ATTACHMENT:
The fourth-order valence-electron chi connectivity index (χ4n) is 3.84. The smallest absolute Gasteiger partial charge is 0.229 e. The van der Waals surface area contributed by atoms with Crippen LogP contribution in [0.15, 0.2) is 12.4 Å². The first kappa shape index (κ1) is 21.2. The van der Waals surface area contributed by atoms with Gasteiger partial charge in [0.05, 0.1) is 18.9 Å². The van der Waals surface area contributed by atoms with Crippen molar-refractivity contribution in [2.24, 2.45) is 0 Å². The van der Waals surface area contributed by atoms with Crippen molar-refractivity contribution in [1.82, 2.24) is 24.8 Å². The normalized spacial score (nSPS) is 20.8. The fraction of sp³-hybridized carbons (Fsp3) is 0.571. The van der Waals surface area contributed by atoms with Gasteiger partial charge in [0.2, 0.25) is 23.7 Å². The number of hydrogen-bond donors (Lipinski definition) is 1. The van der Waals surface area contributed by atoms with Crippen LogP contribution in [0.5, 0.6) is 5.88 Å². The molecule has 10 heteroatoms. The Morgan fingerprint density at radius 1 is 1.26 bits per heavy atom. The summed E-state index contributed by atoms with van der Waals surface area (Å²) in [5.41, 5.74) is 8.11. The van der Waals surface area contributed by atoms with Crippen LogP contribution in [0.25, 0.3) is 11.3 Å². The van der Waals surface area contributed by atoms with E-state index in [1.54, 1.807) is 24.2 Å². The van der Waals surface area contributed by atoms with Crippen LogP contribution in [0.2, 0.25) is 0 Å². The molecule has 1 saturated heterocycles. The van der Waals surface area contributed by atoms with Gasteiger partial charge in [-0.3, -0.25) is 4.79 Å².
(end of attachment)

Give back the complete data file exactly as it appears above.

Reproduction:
The fourth-order valence-electron chi connectivity index (χ4n) is 3.84. The smallest absolute Gasteiger partial charge is 0.229 e. The van der Waals surface area contributed by atoms with Crippen LogP contribution in [0.15, 0.2) is 12.4 Å². The first kappa shape index (κ1) is 21.2. The van der Waals surface area contributed by atoms with Gasteiger partial charge in [0.05, 0.1) is 18.9 Å². The van der Waals surface area contributed by atoms with Crippen molar-refractivity contribution in [2.24, 2.45) is 0 Å². The van der Waals surface area contributed by atoms with Crippen molar-refractivity contribution in [1.82, 2.24) is 24.8 Å². The normalized spacial score (nSPS) is 20.8. The fraction of sp³-hybridized carbons (Fsp3) is 0.571. The van der Waals surface area contributed by atoms with Gasteiger partial charge in [0.2, 0.25) is 23.7 Å². The number of hydrogen-bond donors (Lipinski definition) is 1. The van der Waals surface area contributed by atoms with Crippen LogP contribution in [0.5, 0.6) is 5.88 Å². The molecule has 10 heteroatoms. The Morgan fingerprint density at radius 1 is 1.26 bits per heavy atom. The summed E-state index contributed by atoms with van der Waals surface area (Å²) in [5.41, 5.74) is 8.11. The van der Waals surface area contributed by atoms with Crippen LogP contribution in [0.25, 0.3) is 11.3 Å². The van der Waals surface area contributed by atoms with E-state index in [1.54, 1.807) is 24.2 Å². The van der Waals surface area contributed by atoms with Crippen LogP contribution in [0.2, 0.25) is 0 Å². The molecule has 1 saturated heterocycles. The van der Waals surface area contributed by atoms with Gasteiger partial charge in [-0.3, -0.25) is 4.79 Å².